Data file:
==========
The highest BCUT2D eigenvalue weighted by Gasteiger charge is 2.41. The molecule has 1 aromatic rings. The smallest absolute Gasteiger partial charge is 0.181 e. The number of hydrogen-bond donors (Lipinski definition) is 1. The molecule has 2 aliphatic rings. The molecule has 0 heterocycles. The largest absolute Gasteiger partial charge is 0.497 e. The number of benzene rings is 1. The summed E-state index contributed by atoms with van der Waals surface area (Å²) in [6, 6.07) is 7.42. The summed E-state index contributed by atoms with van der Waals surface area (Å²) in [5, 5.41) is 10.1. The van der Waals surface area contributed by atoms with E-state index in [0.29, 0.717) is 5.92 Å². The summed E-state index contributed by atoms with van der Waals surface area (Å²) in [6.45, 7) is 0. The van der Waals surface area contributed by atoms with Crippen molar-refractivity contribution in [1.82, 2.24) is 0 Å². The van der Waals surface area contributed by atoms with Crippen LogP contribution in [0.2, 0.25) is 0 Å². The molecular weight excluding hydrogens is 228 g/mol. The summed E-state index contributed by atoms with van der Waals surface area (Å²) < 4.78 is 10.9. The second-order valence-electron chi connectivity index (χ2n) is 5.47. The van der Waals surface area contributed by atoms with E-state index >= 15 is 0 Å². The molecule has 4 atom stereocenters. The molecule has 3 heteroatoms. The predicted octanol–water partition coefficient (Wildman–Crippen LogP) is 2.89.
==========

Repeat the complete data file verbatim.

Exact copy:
The highest BCUT2D eigenvalue weighted by Gasteiger charge is 2.41. The molecule has 1 aromatic rings. The smallest absolute Gasteiger partial charge is 0.181 e. The number of hydrogen-bond donors (Lipinski definition) is 1. The molecule has 2 aliphatic rings. The molecule has 0 heterocycles. The largest absolute Gasteiger partial charge is 0.497 e. The number of benzene rings is 1. The summed E-state index contributed by atoms with van der Waals surface area (Å²) in [6, 6.07) is 7.42. The summed E-state index contributed by atoms with van der Waals surface area (Å²) in [5, 5.41) is 10.1. The van der Waals surface area contributed by atoms with E-state index in [0.29, 0.717) is 5.92 Å². The summed E-state index contributed by atoms with van der Waals surface area (Å²) in [6.45, 7) is 0. The van der Waals surface area contributed by atoms with Crippen molar-refractivity contribution in [1.82, 2.24) is 0 Å². The van der Waals surface area contributed by atoms with Crippen LogP contribution in [0.2, 0.25) is 0 Å². The molecular weight excluding hydrogens is 228 g/mol. The summed E-state index contributed by atoms with van der Waals surface area (Å²) < 4.78 is 10.9. The second-order valence-electron chi connectivity index (χ2n) is 5.47. The van der Waals surface area contributed by atoms with E-state index >= 15 is 0 Å². The molecule has 4 atom stereocenters. The molecule has 3 heteroatoms. The predicted octanol–water partition coefficient (Wildman–Crippen LogP) is 2.89.